eLetters

183 e-Letters

published between 2010 and 2013

  • EEG in the ED
    Sarah J Wilson
    Dear Editor, We read with interest the article by Nitzschke et al, and congratulate them on their low rate of artefact in a pre-hospital environment. As part of a larger study into detecting deterioration in ED patients (REC number: 08/H1307/56), we attempted to record EEG on ED patients for the duration of their ED stay, to determine whether there was a correlation between EEG and GCS that could be useful for continuous monitori...
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  • Errors in the nomogram.
    Patrick Laffey

    In the top nomogram the CI curves are missed labelled, there are three of them with the value 0.1.

    In the bottom nomogram; the example line is drawn too low. It is showing the start point at 0.45 rather than the 0.55, thus it points to approximately 490 subjects instead of the 393 indicated in the example.

    Could you please correct these errors. Thank you. Patrick Laffey

    Conflict of Interest:...

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  • Pre-intervention data and paramedic intubation
    Tom Mallinson

    Thank you for this interesting study.

    I am curious whether you are able to provide comparable data from before the introduction of the Standard Operating Procedure (SOP) discussed here. Does the data gathered demonstrate an improvement in complication rates during pre-hospital anaesthesia compared with data from before the introduction of the SOP? In addition, did you analyse data regarding complications apart...

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  • The importance of accurate identification of drugs of abuse in emergency departments
    Daniel N. Polesel

    First, we would like to emphasize the importance of the study published in the EMJ1 and similar studies based in emergency departments, since they provide valuable information on prevalence, trends, and emergence of new drugs of abuse, which produces epidemiological data to support public policies. However, we believe there are some additional considerations regarding the work by Horyniak and colleagues that should be m...

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  • Re:A mnemonic to remember the sepsis six bundle
    Tom Mallinson

    Thank you for sharing your method for remembering the Sepsis Six.

    Being terrible at remembering anything, I developed a method which required me to only remember three things. As long as I remember that for each thing you put "in" to the patient, you take something "out".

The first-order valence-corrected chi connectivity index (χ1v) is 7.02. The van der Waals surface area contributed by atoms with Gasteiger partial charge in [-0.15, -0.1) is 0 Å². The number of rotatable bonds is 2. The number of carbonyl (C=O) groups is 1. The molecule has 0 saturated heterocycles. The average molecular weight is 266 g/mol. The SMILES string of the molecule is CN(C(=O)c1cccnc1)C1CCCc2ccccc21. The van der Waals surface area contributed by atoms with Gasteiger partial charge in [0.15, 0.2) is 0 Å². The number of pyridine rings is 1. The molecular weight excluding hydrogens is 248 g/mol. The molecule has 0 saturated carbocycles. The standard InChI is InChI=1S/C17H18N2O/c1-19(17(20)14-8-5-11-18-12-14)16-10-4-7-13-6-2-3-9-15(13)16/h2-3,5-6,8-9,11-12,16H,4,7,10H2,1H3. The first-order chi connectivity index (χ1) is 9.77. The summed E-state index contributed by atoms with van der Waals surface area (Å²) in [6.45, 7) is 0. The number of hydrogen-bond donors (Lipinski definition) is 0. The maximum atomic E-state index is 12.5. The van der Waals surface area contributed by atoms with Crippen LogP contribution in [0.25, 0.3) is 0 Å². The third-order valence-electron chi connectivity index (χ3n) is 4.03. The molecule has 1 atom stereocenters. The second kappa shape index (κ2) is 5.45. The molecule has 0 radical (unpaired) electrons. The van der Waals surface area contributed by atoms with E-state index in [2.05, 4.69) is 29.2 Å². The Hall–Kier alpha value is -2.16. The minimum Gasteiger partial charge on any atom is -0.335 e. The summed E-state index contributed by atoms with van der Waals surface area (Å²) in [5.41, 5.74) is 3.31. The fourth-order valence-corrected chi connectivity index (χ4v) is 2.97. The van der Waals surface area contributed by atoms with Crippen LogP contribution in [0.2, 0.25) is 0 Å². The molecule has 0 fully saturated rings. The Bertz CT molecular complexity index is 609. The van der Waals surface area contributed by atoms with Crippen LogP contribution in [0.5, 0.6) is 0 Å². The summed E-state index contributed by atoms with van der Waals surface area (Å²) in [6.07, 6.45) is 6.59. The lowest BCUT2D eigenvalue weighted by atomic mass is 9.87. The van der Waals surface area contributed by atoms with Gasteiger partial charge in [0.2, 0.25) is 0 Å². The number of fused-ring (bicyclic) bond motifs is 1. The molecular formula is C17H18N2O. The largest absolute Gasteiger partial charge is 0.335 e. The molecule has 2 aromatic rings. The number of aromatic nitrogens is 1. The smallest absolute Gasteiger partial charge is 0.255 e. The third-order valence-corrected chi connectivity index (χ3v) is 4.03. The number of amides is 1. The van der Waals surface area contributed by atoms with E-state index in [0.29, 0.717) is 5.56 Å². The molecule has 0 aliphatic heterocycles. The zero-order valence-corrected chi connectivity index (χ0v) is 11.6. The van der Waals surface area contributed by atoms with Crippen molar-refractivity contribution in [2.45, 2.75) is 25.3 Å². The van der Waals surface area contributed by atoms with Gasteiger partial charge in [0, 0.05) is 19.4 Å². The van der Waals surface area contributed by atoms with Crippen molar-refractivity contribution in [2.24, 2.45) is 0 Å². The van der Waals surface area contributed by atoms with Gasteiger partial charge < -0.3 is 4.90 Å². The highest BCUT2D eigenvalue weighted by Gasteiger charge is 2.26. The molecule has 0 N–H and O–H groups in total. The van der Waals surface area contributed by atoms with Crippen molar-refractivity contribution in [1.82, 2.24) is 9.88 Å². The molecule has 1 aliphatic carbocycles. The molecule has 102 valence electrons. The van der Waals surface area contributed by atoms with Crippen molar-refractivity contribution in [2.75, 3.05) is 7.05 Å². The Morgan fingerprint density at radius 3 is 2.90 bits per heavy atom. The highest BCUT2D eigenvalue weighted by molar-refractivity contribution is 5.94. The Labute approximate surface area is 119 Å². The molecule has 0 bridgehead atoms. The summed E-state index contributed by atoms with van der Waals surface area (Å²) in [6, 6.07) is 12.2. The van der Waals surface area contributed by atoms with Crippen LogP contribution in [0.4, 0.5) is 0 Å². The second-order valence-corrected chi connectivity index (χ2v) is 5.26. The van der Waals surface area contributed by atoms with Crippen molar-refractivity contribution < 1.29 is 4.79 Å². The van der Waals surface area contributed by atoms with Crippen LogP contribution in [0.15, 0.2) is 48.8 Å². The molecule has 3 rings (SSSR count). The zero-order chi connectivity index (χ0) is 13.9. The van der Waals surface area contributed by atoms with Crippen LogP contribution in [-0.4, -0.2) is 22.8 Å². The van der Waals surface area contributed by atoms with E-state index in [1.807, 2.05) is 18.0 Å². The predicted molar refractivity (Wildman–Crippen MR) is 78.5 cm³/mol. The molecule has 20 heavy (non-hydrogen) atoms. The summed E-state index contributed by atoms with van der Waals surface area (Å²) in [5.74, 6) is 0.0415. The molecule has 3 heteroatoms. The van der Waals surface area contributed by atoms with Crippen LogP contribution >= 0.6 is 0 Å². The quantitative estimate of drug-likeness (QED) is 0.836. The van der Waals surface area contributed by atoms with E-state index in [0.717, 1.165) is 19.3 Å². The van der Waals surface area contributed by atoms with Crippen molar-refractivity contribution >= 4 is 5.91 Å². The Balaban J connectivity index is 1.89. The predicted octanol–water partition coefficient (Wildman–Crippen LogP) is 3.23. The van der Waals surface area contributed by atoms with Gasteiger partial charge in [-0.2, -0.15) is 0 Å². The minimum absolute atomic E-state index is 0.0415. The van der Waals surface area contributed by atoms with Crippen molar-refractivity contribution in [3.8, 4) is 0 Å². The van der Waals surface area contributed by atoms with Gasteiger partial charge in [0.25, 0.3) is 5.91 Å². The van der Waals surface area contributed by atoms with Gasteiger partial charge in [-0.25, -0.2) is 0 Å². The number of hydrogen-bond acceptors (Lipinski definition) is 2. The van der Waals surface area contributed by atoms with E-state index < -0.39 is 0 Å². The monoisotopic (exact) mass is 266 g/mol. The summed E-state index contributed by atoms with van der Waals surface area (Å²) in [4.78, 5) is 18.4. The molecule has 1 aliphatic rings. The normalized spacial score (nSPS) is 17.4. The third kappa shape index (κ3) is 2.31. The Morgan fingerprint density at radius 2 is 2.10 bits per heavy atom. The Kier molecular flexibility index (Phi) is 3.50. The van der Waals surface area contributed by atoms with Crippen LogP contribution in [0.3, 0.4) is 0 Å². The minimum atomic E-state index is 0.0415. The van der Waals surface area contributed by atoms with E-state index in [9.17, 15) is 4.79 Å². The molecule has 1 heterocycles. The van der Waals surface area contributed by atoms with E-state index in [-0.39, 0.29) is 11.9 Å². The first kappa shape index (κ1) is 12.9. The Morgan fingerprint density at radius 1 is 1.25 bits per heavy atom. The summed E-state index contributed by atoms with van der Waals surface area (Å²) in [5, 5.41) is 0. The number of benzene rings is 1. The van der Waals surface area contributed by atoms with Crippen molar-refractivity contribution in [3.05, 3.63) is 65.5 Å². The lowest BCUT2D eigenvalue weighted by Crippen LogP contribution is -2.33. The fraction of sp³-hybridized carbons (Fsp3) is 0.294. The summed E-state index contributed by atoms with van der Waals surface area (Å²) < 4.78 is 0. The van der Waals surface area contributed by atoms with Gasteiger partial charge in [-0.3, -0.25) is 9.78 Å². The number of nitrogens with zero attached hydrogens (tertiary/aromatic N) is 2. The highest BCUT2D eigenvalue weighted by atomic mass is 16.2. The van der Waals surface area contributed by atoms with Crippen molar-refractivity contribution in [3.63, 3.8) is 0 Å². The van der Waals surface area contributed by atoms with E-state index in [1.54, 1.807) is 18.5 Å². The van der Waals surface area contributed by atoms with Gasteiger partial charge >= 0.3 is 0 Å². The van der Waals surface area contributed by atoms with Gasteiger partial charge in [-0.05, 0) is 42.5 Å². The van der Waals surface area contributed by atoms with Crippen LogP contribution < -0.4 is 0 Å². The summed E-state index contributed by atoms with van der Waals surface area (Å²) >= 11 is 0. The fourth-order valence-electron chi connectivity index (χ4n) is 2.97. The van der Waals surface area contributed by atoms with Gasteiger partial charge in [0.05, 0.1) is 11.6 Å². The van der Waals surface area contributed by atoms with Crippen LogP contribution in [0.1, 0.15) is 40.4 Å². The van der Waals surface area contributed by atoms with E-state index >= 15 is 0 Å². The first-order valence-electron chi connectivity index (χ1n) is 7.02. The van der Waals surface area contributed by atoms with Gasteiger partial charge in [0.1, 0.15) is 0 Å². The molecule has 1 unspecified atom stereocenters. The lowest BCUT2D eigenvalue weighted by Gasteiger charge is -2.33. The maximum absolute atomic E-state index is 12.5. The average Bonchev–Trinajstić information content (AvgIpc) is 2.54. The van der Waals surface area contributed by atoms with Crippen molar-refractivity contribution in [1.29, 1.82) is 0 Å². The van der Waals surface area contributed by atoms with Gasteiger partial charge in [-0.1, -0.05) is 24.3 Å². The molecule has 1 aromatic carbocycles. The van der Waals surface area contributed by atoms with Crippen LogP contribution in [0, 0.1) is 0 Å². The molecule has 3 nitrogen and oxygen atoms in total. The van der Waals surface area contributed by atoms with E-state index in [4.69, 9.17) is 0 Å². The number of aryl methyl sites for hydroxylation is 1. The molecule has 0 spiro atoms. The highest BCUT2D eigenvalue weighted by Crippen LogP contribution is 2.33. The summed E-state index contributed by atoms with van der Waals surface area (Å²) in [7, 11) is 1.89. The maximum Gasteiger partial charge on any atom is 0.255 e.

So, for each thing I put in, something related comes out; Fluids in (Urine out), Antibiotics in (Cultures out) & Oxygen in (ABG o...

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  • How about the use of modern technology?
    Janos P Baombe

    There is no doubt that emailing has revolutionised communication in the past 10-15 years and the number of messages received daily (both during working and non-working hours) will be seen as a nightmare by most NHS workers.

    We need to urgently adopt a pragmatic change in the way we deal with the vast amount emails we get inundated with.

    With the rise of smart phones, work emails can often be checked o...

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  • White coat effect: heart rate, blood pressure... and shock index in minimally injured patients
    Pierre Pasquier

    We read with interest the article by Bruijns et al. comparing the relationship between heart rate (HR) and systolic blood pressure (SBP) in non-haemorrhagic, minimally injured patients with that of a non-injured control group.1 There was a statistically significant difference between the groups for both HR and SBP (p<0.001), demonstrating that as far as mild to moderate injury is concerned, HR tends to be higher than...

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  • Learning Ophthalmology in a Hurry
    Vipul Ramjiani

    I am glad to see Eye Know How featured in the Emergency Medicine Journal. As someone who has worked in accident and emergency and now a starter in the ophthalmology world, this book has proved invaluable. I feel the need to reiterate the symptom led approach highlighted in this b...

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  • A mnemonic to remember the sepsis six bundle
    Santosh Bongale

    I am a specialty registrar in Emergency Medicine presently working at CrossHouse Hospital, Kilmarnock, Scotland.

    I have prepared a mnemonic to help remember the sepsis six bundle which I thought, I might share it with you.

    "Give 3, Take 2 and Monitor 1"

    Give 3 ( Oxygen + IV fluids + Antibiotics) Take 2 ( Blood Cultures + Hb/Lactate) Monitor 1 ( urine output)

    I have found the use of thi...

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  • Response to EMJ article comment:
    Fiona Jayne Togher

    We would like to thank Brooks Walsh for his comments and agree that it is important to understand the rich and mostly ignored perspectives of prehospital clinicians and their patients.

    Whilst it is true that patients were drawing upon a singular concrete experience they usually reported this in the context of their broader experiences and expectations of interactions with health services. Similarly, although cl...

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